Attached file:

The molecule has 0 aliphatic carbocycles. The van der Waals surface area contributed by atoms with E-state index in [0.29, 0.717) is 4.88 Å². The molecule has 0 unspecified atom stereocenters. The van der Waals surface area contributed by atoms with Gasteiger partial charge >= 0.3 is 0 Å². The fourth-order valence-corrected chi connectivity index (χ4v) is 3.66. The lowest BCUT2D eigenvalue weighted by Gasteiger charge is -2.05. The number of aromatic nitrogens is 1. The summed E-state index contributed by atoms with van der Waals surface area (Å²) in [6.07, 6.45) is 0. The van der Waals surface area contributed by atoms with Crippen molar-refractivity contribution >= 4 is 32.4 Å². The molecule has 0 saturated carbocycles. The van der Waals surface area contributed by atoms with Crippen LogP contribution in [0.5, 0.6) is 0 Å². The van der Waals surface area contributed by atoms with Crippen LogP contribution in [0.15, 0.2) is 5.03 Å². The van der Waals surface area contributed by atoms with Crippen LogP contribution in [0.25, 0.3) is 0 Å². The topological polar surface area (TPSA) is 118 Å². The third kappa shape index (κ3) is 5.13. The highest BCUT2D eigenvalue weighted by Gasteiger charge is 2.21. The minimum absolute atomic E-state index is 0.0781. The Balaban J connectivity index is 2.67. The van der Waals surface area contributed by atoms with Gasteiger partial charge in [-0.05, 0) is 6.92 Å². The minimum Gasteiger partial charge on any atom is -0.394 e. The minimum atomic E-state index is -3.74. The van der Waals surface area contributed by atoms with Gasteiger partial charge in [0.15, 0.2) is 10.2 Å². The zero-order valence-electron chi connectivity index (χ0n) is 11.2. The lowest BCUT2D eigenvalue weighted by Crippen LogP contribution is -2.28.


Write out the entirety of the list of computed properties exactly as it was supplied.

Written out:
The molecule has 0 aliphatic carbocycles. The van der Waals surface area contributed by atoms with E-state index in [0.29, 0.717) is 4.88 Å². The molecule has 0 unspecified atom stereocenters. The van der Waals surface area contributed by atoms with Gasteiger partial charge >= 0.3 is 0 Å². The fourth-order valence-corrected chi connectivity index (χ4v) is 3.66. The lowest BCUT2D eigenvalue weighted by Gasteiger charge is -2.05. The number of aromatic nitrogens is 1. The summed E-state index contributed by atoms with van der Waals surface area (Å²) in [6.07, 6.45) is 0. The van der Waals surface area contributed by atoms with Crippen molar-refractivity contribution >= 4 is 32.4 Å². The molecule has 0 saturated carbocycles. The van der Waals surface area contributed by atoms with Crippen LogP contribution in [0.5, 0.6) is 0 Å². The van der Waals surface area contributed by atoms with Crippen LogP contribution in [0.15, 0.2) is 5.03 Å². The van der Waals surface area contributed by atoms with Crippen LogP contribution in [0.25, 0.3) is 0 Å². The topological polar surface area (TPSA) is 118 Å². The third kappa shape index (κ3) is 5.13. The highest BCUT2D eigenvalue weighted by Gasteiger charge is 2.21. The minimum absolute atomic E-state index is 0.0781. The Balaban J connectivity index is 2.67. The van der Waals surface area contributed by atoms with Gasteiger partial charge in [-0.05, 0) is 6.92 Å². The minimum Gasteiger partial charge on any atom is -0.394 e. The minimum atomic E-state index is -3.74. The van der Waals surface area contributed by atoms with Gasteiger partial charge in [0.15, 0.2) is 10.2 Å². The zero-order valence-electron chi connectivity index (χ0n) is 11.2. The lowest BCUT2D eigenvalue weighted by Crippen LogP contribution is -2.28.